We apologize for temporary issues with the appearance or functionality of this site. They are being addressed.

Tom Brown (brownto01)

From BR Bullpen

Tom Brown.jpg

Thomas Tarlton Brown

  • Bats Left, Throws Right
  • Height 5' 10", Weight 168 lb.

BR page

Biographical Information[edit]

Tom Brown is one of the few major leaguers who have scored 1,500 runs who is not in the Hall of Fame.

Brown's career lasted 17 years in the 19th century. He also managed for a couple of years and was an umpire for over 300 games, from 1898, when he worked his first National League games, until 1907, when he was in the American League. He was a good hitter during his years in the American Association, but not as impressive in the National League or the Players League. As a base stealer, he ranks 13th on the all-time list with 657 stolen bases.

In 1891, Tom scored 177 runs, tied for second on the all-time list for most runs scored in a single season. At the time, it was the highest total, although it was broken three years later by "Sliding" Billy Hamilton. The previous record had been set by Tip O'Neill, with 167 scored in 1887. That 1891 season may have been Tom's finest. In 137 games, he led the American Association in runs scored, hits (189), triples (21) and stolen bases (106), batting .321/.397/.469. The similarity scores method shows mostly old-time players as comparisons, but there are two relatively recent players on the list - Willie Wilson and Brett Butler. In 1895, Brown broke John Morrill's career strikeout record of 656. Brown retired in 1898, leaving the record at 708. This record lasted until 1912, when Jimmy Sheckard took it: it has subsequently passed to Babe Ruth, Mickey Mantle, Willie Stargell and currently Reggie Jackson.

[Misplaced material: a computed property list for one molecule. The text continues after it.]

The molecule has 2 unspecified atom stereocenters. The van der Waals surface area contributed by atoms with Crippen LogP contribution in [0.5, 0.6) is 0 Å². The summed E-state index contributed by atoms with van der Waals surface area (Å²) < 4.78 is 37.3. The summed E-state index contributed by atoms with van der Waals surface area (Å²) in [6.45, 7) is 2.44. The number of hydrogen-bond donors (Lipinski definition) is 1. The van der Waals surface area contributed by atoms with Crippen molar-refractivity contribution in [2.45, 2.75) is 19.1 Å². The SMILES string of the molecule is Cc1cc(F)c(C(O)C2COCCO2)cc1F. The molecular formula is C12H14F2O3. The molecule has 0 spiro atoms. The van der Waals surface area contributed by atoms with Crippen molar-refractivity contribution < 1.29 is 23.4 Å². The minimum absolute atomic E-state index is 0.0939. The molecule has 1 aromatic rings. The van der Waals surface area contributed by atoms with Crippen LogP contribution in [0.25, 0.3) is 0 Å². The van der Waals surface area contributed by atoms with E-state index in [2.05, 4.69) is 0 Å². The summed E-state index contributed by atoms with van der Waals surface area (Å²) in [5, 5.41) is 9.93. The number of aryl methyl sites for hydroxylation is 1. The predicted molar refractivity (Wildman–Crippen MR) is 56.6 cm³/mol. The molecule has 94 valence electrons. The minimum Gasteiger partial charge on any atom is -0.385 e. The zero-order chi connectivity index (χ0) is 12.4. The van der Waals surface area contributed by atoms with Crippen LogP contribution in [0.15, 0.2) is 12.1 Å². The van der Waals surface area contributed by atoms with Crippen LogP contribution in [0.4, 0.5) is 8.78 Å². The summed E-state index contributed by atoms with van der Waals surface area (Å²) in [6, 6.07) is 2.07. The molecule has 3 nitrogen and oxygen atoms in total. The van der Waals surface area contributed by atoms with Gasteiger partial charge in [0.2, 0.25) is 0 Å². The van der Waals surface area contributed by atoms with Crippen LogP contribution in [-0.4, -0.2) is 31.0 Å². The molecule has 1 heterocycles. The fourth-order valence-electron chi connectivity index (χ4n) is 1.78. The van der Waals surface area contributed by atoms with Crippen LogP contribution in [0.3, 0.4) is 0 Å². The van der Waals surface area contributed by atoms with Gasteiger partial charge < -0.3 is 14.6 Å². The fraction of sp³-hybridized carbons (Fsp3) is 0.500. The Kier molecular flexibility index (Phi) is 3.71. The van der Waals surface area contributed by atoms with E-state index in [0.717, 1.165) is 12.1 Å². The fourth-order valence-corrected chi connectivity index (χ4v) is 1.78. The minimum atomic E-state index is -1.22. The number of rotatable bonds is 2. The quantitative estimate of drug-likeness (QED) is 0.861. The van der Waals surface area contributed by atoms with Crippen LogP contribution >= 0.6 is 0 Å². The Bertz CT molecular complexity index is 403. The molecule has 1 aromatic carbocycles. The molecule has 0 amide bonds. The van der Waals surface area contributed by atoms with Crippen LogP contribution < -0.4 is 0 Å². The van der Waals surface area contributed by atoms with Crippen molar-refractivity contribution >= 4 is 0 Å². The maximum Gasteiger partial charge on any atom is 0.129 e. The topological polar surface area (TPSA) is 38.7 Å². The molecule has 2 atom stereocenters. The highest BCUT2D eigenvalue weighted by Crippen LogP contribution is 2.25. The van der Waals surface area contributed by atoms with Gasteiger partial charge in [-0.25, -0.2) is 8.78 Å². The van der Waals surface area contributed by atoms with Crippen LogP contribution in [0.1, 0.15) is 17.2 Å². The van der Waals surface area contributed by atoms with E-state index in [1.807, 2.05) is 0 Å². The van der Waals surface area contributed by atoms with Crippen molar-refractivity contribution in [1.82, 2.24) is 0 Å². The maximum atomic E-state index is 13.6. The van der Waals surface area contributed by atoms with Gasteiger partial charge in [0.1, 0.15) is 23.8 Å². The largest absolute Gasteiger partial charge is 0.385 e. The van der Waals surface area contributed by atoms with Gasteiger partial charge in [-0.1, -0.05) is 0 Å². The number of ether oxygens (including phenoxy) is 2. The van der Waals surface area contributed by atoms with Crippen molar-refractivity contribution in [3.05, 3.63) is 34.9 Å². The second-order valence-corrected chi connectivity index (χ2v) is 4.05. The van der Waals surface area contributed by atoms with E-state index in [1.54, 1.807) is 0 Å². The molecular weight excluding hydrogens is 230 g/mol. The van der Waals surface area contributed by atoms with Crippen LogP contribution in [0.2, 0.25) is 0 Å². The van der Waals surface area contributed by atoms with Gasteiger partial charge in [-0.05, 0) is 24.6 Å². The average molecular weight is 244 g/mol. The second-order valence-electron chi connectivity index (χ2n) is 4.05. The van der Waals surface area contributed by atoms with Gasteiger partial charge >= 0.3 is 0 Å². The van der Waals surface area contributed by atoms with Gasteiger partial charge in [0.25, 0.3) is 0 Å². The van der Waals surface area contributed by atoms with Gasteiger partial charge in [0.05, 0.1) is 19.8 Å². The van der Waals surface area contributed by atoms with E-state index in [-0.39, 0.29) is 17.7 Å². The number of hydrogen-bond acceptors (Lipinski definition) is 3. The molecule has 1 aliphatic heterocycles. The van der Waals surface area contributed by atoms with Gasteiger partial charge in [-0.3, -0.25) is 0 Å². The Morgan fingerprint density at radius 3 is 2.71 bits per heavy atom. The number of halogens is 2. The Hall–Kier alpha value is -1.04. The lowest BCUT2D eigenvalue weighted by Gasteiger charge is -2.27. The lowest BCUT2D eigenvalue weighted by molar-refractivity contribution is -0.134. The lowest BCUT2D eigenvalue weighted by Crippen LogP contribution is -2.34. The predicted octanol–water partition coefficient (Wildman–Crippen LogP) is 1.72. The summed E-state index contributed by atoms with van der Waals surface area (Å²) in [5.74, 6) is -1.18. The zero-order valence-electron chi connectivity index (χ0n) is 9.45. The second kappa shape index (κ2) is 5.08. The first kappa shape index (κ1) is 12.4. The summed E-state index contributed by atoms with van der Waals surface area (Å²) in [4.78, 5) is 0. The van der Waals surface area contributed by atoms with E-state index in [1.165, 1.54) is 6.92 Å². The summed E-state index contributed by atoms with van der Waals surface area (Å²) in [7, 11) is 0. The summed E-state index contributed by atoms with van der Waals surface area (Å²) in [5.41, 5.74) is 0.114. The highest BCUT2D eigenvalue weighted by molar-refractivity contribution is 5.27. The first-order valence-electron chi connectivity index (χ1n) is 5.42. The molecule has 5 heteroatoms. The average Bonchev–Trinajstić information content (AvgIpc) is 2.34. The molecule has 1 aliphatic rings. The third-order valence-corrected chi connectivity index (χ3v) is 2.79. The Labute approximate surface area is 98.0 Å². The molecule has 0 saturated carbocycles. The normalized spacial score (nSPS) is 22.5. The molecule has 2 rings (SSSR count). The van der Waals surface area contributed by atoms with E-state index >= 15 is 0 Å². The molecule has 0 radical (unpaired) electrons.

He is one of only two major league players born in Liverpool. Among players born in England, his career is by far the longest.

Notable Achievements[edit]

  • 2-time League At-Bats Leader (1891/AA & 1892/NL)
  • AA Runs Scored Leader (1891)
  • AA Hits Leader (1891)
  • AA Total Bases Leader (1891)
  • AA Triples Leader (1891)
  • 2-time League Stolen Bases Leader (1891/AA & 1893/NL)
  • 100 Runs Scored Seasons: 6 (1886 & 1890-1894)
  • 50 Stolen Bases Seasons: 6 (1889-1894)
  • 100 Stolen Bases Seasons: 1 (1891)

Records Held[edit]

  • Errors, outfielder, career, 490

Year-by-Year Managerial Record[edit]

Year Team League Record Finish Playoffs Notes
1899 Springfield Ponies Eastern League 52-56 5th
1901 Denver Grizzlies Western League -- -- replaced Buck Weaver, replaced by Bill Everitt

Related Sites[edit]